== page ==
Informing UK policy development on the regulation of CAM practitioners: Lessons from Hong Kong?

Anna Dixon, Stephen Peckham, Po Ying Amy Ho

Research output: Journal article publicationJournal articleAcademic researchpeer-review

4 Citations (Scopus)


Public policy discussions on how to regulate acupuncture and herbal medical practitioners have reached a stalemate in the United Kingdom. After considerable activity in the first half of the current decade a wider review of professional regulation has re-opened the discussion as to the most appropriate way to regulate the practice of all health-care practitioners. In the meantime, the public continues to consult complementary and alternative medicine (CAM) practitioners in large numbers and self-medicate with herbal products and other natural remedies, posing challenges for policy-makers as to how to ensure public safety. In the NHS, providers and purchasers struggle to reconcile demands for access to CAM services with their clinical governance requirements. Hong Kong implemented new arrangements for the statutory regulation of traditional Chinese medical practitioners in the 1990s and has experienced the challenges of regulating a large established private market as well as integrating Chinese medicine further into the public health system. This experience is analysed in order to see whether the approach adopted there could address the public policy challenges faced in the UK. The article finds that, despite key cultural and historical differences related to the provision and use of CAM services, the similarities between the health-care systems and the reasons for moves to professional regulation in Hong Kong and the UK provide useful insights into what is happening in the UK in relation to service provision and the relationship with the NHS and the medical profession. These are discussed in the light of current health policy developments in the UK. Journal compilation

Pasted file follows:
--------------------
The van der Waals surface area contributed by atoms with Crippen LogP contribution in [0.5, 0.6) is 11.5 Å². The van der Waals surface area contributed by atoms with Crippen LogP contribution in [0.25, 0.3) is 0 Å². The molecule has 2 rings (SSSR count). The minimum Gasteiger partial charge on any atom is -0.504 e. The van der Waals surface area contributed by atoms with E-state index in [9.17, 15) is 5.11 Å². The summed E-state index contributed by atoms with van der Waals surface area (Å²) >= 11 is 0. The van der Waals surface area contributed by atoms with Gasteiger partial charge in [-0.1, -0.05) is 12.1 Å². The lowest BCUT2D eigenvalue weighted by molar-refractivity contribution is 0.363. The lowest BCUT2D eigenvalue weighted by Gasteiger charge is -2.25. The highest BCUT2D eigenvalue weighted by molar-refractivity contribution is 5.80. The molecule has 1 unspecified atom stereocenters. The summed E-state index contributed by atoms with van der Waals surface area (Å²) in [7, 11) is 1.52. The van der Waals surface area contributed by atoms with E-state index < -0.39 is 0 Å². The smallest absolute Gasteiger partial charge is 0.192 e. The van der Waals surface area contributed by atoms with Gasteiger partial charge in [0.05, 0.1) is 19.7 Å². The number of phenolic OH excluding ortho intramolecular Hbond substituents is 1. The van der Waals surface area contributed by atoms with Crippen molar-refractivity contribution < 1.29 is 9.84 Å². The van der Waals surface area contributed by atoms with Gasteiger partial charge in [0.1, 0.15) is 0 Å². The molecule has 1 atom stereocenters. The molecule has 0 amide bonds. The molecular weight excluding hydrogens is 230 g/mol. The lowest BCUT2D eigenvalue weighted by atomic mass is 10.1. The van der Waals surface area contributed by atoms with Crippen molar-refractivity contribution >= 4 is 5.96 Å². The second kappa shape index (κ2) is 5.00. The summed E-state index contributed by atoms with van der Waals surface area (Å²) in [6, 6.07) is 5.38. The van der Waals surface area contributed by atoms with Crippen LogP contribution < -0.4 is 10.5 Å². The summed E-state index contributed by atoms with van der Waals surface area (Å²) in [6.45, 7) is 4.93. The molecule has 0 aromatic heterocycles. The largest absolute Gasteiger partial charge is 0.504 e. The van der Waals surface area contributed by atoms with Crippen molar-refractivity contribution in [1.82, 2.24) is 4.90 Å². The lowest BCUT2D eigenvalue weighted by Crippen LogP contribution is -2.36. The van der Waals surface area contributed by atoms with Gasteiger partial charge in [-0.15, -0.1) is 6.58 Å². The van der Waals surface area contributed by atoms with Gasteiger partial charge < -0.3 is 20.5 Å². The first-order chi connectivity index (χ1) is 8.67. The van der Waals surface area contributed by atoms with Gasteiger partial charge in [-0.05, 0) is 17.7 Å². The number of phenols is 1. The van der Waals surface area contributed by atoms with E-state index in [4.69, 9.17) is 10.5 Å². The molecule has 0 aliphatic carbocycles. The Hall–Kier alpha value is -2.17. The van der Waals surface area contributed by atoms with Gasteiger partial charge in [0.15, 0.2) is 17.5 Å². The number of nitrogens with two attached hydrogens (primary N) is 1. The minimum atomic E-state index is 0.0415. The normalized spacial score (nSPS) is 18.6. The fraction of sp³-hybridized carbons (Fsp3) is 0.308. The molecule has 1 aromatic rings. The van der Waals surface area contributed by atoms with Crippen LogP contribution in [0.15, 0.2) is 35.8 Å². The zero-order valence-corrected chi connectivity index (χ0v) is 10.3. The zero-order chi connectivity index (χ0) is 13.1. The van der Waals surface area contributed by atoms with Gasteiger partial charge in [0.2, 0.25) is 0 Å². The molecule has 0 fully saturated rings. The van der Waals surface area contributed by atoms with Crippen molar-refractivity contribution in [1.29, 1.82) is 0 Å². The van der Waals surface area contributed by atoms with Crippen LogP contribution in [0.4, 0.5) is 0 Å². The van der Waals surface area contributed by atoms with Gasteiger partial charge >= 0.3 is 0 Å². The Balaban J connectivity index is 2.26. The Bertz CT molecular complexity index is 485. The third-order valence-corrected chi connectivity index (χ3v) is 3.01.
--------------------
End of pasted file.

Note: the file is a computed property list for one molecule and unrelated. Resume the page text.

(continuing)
Original languageEnglish
Pages (from-to)711-728
Number of pages18
JournalSocial Policy and Administration
Issue number7
Publication statusPublished - 1 Dec 2007


  • Complementary and alternative medicine
  • Hong Kong
  • Profession
  • Regulation
  • UK

ASJC Scopus subject areas

  • Development
  • Sociology and Political Science
  • Public Administration

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